Electric trucks, buses not ready for prime time

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Electric trucks, buses not ready for prime time

With fossil fuel vehicles increasingly in the crosshairs of regulatory agencies around the globe, commercial automakers are accelerating their development of electric trucks and buses, but the emerging technology still faces hurdles.

And particularly for truckers and bus drivers, whose work is time-sensitive and often requires driving longer distances, the existing electric options are limited.

Many European commercial automakers are already introducing electric trucks and buses as Europe and other major markets tighten restrictions on emissions.

The European Union plans to lower its allowable carbon dioxide emissions for commercial vehicles to 30 percent of the current level by 2030. Commercial automakers have been steadily trying to reduce emissions levels from their fossil fuel vehicles but say the new regulatory standard simply isn’t going to work.

MAN Truck & Bus unveiled its purely electric 15-ton truck, the CitE, during the Frankfurt Motor Show in 2018, a model that boasts a maximum output of 290 kilowatts and a 6-ton load capacity. The truck tops out at 100 kilometers (62 miles) per hour, which is enough for urban transport.

Mercedes-Benz Trucks is preparing to mass-produce an 18.25-ton model, the eActros, which can be fully charged within two hours. And Volvo Trucks now offers an electric version of its commercial truck FL, which officially started sales last year.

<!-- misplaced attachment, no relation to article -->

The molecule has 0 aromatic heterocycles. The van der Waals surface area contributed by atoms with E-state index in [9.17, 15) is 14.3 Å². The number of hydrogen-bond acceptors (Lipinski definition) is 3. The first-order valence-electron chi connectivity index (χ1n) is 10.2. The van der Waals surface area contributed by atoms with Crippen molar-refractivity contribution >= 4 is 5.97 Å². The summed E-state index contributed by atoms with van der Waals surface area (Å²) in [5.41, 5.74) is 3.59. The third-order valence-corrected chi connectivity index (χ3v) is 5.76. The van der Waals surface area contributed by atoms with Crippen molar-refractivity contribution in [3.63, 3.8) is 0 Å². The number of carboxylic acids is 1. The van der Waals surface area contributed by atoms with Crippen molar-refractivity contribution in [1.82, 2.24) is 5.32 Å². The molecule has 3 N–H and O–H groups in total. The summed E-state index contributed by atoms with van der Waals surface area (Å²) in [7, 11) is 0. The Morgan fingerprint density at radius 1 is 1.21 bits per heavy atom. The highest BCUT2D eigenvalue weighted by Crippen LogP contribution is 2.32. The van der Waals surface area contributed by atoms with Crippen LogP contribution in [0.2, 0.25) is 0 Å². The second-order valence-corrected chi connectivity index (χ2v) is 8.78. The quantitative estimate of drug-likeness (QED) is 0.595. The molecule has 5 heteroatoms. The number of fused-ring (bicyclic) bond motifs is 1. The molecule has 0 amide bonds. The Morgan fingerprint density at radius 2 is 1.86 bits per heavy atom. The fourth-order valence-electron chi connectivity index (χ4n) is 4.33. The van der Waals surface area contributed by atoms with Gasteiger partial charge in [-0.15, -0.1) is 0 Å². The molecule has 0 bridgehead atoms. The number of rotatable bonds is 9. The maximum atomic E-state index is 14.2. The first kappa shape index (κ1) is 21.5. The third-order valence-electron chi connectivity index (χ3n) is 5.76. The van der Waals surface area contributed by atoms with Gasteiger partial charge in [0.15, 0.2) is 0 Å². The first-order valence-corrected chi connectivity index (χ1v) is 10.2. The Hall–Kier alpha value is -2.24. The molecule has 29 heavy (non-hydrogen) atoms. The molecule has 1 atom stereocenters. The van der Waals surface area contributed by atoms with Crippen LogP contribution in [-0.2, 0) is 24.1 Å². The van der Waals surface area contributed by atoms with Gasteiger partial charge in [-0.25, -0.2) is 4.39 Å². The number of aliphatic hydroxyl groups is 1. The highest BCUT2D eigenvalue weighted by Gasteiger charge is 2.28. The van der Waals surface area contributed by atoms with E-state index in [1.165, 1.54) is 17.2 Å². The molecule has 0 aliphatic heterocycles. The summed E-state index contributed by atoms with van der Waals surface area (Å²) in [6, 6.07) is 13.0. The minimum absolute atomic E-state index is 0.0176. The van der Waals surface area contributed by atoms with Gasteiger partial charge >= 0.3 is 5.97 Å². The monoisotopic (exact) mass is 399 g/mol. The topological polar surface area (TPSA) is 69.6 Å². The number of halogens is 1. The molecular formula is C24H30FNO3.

Korean commercial automakers are also in the race as well. Last month, five local electric vehicle companies gathered in Gunsan, North Jeolla, to officially launch the electric vehicle cluster.

Edison Motors and four other companies plan to begin producing electric trucks and buses within this year at Gunsan, a city that has suffered economically in the wake of GM Korea and Hyundai Heavy Industries pulling out.

They have announced plans to invest more than 400 billion won ($338 million) through 2022 to produce 177,000 units of electric vehicles, with the lineup consisting of electric buses, trucks, delivery vehicles and golf carts.

But experts aren’t so sure whether electric trucks will be the product of choice for companies and drivers alike.

Many commercial automakers are aiming for refuel times of less than two hours, which is prohibitively longer than the 10 minutes it takes for most truck and bus drivers to fill up with conventional fuel.

For that reason, they say that electric versions are more suited for inner-city deliveries.

Some also believe that hydrogen fuel-cell versions could be the way to go for large-size trucks in the future. Those vehicles can travel longer distances than electric ones, making the emerging technology especially desirable for deliveries between cities.

To tackle that expected demand, Hyundai Motor announced Sunday it plans to launch hydrogen fuel-cell trucks by 2023. The company is working with the Yeosu Gwangyang Port Authority to make the new technology commercially viable.

Under the agreement, Hyundai Motor will develop two hydrogen fuel-cell trucks by 2023 and 10 more product options a year later. The port authority will construct hydrogen recharging stations on its territory.

Hyundai expects the proposed fuel-cell truck to be able to travel about 320 kilometers per charge.

BY KO JUN-TAE [ko.juntae@joongang.co.kr]

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